When podcaster Wallace Bryton goes missing in the backwoods of Manitoba while interviewing a mysterious seafarer named Howard Howe, his best friend Teddy and girlfriend Allison team with an ex-cop to look for him.
Lifelong platonic friends Zack and Miri look to solve their respective cash-flow problems by making an adult film together. As the cameras roll, however, the duo begin to sense that they may have more feelings for each other than they previously thought.
When podcaster Wallace travels to Canada to interview someone, he winds up meeting a strange man named Howe who has many stories to tell about his past life during his interview. Wallace wakes up the next day finding out Howe isn't the person he thought he was. Howe has plans to surgically and mentally turn Wallace into a walrus.
In Guy LaPointe's first scene, he crushes the burger he's eating into a thin patty. This is a reference to Dic Ann's Hamburgers, a popular chain of restaurants in Montreal known for its exceptionally thin hamburgers eaten with popsicle sticks. See more »
Lapointe mentions that he requires his "Double double, with eight sugars." A "double double" is a common way of ordering coffee in Tim Hortons (a very popular coffee chain in Canada) and refers to wanting your coffee with two creams and two sugars. The addition of "eight sugars" therefor makes no sense. See more »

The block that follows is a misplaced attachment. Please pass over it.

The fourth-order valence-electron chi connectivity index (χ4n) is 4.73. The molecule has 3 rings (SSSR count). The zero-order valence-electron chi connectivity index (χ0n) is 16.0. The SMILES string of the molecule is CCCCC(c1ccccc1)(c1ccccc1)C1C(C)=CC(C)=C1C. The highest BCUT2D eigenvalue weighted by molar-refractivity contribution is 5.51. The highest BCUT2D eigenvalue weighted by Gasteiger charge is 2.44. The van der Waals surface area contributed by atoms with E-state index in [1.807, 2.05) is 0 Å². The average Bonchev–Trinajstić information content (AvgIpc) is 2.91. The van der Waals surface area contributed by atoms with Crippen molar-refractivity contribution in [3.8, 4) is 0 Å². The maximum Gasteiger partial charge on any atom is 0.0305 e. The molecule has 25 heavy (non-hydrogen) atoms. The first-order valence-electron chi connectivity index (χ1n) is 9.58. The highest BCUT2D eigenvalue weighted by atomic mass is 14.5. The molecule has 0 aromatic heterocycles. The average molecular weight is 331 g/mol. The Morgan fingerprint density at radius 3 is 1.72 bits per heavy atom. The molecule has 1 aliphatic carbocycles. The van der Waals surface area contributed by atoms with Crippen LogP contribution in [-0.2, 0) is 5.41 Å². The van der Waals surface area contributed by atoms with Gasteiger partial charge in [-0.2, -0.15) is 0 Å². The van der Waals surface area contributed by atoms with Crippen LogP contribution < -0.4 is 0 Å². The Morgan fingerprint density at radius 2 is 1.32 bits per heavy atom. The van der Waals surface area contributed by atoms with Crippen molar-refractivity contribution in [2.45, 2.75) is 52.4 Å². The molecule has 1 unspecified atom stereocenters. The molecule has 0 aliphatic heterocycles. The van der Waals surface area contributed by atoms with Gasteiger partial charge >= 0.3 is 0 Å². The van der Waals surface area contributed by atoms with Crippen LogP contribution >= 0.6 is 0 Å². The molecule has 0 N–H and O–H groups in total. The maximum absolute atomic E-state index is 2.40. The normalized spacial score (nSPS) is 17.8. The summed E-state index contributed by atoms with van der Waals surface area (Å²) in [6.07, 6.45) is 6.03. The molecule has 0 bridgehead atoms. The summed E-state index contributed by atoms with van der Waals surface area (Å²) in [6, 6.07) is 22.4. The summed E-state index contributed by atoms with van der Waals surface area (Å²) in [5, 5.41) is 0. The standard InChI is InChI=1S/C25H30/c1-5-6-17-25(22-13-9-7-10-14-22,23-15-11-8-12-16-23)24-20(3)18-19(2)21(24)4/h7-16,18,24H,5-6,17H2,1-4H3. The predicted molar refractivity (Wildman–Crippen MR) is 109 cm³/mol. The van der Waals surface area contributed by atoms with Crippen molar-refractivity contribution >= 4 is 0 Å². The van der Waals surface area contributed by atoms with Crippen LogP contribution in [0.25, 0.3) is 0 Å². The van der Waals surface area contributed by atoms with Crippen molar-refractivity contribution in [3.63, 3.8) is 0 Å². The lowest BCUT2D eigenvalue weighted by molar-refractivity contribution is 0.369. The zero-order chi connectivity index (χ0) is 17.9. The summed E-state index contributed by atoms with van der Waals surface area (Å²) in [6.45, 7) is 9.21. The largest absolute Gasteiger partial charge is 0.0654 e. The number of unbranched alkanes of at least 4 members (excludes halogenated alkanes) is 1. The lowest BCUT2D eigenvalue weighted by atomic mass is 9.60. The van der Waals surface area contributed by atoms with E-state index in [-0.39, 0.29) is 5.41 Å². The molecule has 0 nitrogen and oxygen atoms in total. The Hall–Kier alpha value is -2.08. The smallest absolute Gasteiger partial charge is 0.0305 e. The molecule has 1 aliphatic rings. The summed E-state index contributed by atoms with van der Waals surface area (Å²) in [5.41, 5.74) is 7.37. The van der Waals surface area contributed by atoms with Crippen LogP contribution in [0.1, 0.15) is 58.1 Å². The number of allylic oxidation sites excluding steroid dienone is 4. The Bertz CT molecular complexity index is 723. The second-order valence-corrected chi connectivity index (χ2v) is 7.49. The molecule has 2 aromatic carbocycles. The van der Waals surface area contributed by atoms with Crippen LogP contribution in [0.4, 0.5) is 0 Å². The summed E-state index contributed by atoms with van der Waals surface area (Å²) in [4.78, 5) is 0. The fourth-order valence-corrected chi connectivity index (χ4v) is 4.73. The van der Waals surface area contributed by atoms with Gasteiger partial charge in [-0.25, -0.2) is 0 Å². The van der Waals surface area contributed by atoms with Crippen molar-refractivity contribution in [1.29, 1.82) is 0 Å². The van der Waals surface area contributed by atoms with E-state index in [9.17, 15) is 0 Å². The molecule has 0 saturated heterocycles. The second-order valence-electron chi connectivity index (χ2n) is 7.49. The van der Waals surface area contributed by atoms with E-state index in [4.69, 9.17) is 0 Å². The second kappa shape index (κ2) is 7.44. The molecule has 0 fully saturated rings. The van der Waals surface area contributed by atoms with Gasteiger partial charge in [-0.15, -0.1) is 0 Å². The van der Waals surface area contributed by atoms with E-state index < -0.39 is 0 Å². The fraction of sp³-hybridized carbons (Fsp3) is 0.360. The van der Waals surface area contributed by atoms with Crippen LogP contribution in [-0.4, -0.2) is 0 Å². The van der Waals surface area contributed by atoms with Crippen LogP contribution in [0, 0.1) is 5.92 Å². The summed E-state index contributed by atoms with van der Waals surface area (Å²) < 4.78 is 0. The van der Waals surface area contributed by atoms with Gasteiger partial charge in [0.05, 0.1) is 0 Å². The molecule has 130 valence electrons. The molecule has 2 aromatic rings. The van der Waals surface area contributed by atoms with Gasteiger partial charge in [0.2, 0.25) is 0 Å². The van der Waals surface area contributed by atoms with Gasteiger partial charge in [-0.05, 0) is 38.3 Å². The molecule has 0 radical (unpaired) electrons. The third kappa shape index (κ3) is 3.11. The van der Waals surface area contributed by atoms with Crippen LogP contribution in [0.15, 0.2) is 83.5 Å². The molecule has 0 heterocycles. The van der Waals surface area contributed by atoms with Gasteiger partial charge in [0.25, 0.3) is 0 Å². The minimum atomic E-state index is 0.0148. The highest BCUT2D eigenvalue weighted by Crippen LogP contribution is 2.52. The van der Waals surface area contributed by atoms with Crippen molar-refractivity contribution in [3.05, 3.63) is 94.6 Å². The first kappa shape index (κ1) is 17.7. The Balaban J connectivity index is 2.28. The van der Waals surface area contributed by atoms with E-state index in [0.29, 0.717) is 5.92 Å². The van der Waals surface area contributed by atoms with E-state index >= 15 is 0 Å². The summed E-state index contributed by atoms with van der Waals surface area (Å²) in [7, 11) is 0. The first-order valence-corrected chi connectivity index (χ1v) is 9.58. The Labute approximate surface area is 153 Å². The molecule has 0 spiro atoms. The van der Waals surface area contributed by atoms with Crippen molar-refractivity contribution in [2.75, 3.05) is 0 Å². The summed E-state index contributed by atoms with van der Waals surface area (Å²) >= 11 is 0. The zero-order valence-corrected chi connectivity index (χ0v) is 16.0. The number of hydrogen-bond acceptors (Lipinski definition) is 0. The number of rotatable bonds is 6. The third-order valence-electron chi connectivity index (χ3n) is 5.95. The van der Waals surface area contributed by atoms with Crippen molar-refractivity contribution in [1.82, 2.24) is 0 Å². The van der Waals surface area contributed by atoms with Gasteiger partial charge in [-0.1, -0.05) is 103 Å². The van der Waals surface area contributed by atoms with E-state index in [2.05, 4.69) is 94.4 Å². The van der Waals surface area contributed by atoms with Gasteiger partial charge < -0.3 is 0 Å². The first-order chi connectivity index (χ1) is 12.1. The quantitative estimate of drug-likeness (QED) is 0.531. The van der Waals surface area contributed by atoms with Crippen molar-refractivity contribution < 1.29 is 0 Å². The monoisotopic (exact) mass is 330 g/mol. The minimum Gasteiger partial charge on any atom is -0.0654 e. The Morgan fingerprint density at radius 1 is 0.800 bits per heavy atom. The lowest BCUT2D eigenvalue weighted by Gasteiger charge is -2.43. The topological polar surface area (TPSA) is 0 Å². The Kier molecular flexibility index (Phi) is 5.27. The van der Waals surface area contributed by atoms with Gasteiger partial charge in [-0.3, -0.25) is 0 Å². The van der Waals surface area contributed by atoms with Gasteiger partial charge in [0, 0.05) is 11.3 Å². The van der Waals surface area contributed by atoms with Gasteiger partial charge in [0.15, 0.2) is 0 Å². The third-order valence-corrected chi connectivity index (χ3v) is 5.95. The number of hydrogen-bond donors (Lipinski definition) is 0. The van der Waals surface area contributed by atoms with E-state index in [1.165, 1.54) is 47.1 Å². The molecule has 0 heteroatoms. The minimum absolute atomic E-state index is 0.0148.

You! You bring me back. You make me feel beautiful again and cherished. You give me my humanity.
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The ending of Kevin Smith's SModcast episode #259 called "The Walrus and the Carpenter", where Kevin Smith is with his longtime friend and producer Scott Mosier discussing and joking around with the story's third act, is heard in the second half of the end credits. See more »
There are few films that I dislike to such an extent where I would actually pay a considerable price for a crazy scientist to lobotomise the part of my brain which remembers it. Tusk is one.
But in the interest of being 'fair' I'll begin with the positives. Sorry, positive. The acting, in majority, is OK. (Johnny Depp, I presume, can only have agreed to partake as a joke or because he actually doesn't care about his reputation anymore).
Right, now the pleasantries are to one side I can continue. So think of Human Centipede. Gross right? Crass? Tusk is a whole new level of vile. Don't believe the tempting notion that this is based on a true story, supposedly Kevin Smith and his mate where discussing a Gumtree add which advertised free living if the lodger agreed to dress as a walrus...
The thing that irritated me the most about this film, aside from the insanely non-funny comedic elements and special effects that look as though the production company allowed the intern free-rein of the art room, is the ending. I won't ruin it, anyone who sits through the entirety of the film without throwing up or crying or trying to scratch their eyes out will need to see it in order to confirm how ridiculous and awful it really is (honestly).
All in all I'm not sure whether I really 'get' what this film is meant to represent. And by this I simply mean that maybe I'm not weird enough to appreciate it.
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